Shular v. United States (No. 18-6662): The issue presented is whether the determination of a serious drug offense under the Armed Career Criminal Act (ACCA) requires the same approach as the determination of a violent felony under the act.
Petitioner was convicted on six separate controlled substances offenses in Florida. Five were for sale of cocaine and one was for possession with intent to distribute cocaine. Under the Florida law, knowledge of the illicit nature of a controlled substance is not an element of the offenses. Petitioner plead guilty to possession of a firearm by a previously convicted person under 18 U.S.C. § 922(g) as well as possession of cocaine and cocaine base in violation of 21 U.S.C. §§ 841(a)(1) and 841(b)(1)(C). In the pre-sentencing report, petitioner was classified as an armed career criminal under the ACCA on the basis of the prior Florida convictions, which meant a mandatory minimum sentence of 15 years and a maximum of life in prison on the charge under section 922(g). Petitioner filed an objection to his classification, claiming that the Florida convictions did not qualify as serious drug offenses since Florida prosecutors did not need to prove a defendant’s knowledge of the illicit nature of a controlled substance and that Congress intended serious drug offenses to include that mens rea element. He also renewed the objections at sentencing. The district court stated that it needed to follow the decision in U.S. v. Travis Smith, 775 F.3d 1262 (11th Cir. 2014) and overruled the objection. Petitioner was sentenced to concurrent 180-month terms on each count. The Eleventh Circuit affirmed in an unpublished opinion.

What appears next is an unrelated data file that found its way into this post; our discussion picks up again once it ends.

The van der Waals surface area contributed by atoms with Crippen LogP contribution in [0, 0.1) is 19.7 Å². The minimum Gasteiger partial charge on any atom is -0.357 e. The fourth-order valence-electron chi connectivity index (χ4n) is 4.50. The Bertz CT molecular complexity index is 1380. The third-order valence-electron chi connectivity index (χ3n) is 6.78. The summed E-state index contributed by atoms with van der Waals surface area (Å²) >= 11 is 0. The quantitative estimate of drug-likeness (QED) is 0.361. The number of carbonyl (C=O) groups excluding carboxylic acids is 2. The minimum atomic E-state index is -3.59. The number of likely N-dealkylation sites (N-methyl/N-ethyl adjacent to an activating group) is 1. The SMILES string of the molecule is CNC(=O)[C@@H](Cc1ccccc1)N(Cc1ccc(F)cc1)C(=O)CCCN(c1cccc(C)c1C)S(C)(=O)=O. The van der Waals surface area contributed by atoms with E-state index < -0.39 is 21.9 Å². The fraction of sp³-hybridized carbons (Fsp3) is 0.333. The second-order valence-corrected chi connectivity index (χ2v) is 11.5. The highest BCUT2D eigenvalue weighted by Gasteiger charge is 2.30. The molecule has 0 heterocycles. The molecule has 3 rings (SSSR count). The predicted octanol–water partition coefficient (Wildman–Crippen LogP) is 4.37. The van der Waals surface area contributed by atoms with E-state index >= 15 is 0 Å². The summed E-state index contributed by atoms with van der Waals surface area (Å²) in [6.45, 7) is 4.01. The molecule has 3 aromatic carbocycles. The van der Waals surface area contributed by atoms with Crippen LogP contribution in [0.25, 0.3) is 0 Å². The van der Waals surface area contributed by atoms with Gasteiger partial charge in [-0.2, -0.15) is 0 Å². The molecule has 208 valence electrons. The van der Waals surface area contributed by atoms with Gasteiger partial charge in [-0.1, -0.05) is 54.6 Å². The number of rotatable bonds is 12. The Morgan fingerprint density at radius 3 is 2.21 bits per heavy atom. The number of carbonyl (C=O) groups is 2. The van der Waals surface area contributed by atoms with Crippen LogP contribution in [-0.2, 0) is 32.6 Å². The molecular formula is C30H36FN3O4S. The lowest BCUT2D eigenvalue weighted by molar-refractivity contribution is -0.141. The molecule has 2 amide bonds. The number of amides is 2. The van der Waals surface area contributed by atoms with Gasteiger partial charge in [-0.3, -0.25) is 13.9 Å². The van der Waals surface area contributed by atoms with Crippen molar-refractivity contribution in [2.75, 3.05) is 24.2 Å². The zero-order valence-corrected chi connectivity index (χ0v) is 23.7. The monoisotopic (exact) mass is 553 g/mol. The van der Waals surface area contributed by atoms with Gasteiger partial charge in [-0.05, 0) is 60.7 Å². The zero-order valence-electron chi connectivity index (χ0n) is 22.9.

Opati v. Sudan (No. 17-1268): The question presented is whether the Foreign Sovereign Immunities Act (FSIA) applies retroactively and permits recovery of punitive damages against foreign states for terrorist activities, which occurred prior to the current version of the statute.